An Hour With Thee

An hour with thee! When earliest day
Dapples with gold the eastern gray,
Oh, what can frame my mind to bear
The toil and turmoil, cark and care,
New griefs, which coming hours unfold,
And sad remembrance of the old?
One hour with thee.

One hour with thee! When burning June
Waves his red flag at pitch of noon;
What shall repay the faithful swain,
His labor on the sultry plain;
And, more than cave or sheltering bough,
Cool feverish blood and throbbing brow?
One hour with thee.

One hour with thee! When sun is set,
Oh, what can teach me to forget
The thankless labors of the day;
The hopes, the wishes, flung away;
The increasing wants, and lessening gains,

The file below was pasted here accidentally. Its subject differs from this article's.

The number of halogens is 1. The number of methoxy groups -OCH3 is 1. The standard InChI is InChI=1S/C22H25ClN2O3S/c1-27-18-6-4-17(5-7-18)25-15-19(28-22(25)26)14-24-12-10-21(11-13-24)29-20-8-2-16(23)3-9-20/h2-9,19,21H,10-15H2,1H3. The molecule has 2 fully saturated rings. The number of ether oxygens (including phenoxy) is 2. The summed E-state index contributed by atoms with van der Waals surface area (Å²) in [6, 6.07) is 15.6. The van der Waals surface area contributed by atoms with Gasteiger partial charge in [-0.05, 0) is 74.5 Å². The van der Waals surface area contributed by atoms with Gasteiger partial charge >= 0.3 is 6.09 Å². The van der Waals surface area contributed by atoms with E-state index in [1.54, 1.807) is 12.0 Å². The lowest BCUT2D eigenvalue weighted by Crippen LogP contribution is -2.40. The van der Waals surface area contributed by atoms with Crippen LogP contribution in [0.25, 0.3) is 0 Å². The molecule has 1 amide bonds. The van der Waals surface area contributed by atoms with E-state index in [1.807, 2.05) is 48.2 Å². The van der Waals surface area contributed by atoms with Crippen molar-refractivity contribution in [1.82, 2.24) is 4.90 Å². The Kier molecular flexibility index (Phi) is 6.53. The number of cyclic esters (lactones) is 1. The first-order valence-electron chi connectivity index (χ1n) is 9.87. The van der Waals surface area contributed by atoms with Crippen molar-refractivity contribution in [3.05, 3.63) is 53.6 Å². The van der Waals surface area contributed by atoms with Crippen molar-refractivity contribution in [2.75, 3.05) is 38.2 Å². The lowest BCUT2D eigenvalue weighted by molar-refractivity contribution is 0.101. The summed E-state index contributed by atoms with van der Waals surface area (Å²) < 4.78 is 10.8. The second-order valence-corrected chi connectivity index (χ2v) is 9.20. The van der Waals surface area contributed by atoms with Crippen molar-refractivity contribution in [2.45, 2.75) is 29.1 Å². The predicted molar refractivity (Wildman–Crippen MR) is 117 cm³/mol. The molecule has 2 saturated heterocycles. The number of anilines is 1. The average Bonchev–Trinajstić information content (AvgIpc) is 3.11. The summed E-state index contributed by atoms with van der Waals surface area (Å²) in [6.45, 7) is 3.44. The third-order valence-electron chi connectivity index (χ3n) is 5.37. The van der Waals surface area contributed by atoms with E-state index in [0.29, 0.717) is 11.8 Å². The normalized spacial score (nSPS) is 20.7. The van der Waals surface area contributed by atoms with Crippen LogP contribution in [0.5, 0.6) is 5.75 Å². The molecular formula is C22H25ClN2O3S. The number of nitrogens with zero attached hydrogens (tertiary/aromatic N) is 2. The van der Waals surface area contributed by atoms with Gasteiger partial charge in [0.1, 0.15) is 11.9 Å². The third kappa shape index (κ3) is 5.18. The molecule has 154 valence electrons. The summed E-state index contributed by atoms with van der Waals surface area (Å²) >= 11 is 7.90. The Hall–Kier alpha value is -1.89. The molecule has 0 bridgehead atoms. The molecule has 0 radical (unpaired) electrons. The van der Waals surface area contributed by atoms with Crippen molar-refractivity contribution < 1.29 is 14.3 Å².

The master's pride, who scorns my pains?
One hour with thee.

by Sir Walter Scott

Other poems of SCOTT (150)

Comments (5)

... when burning June Waves his red flag... The poet probably expresses the harsh realities of life. Life is a subject to be experienced and confronted the way it is. Good poem. Sylv-Onyema Uba
The euphoria of new love (or should I say *infatuation*) makes bearable all the drudgeries of normal living, but can also make them interminably unbearable when they bring separation.
Toil and turmoil! ! Thanks for sharing this poem with us.
putting things in perspective? being with the one you love is always at the fore front of one's mind.
Thanks for sharing+++++++++++++++++++++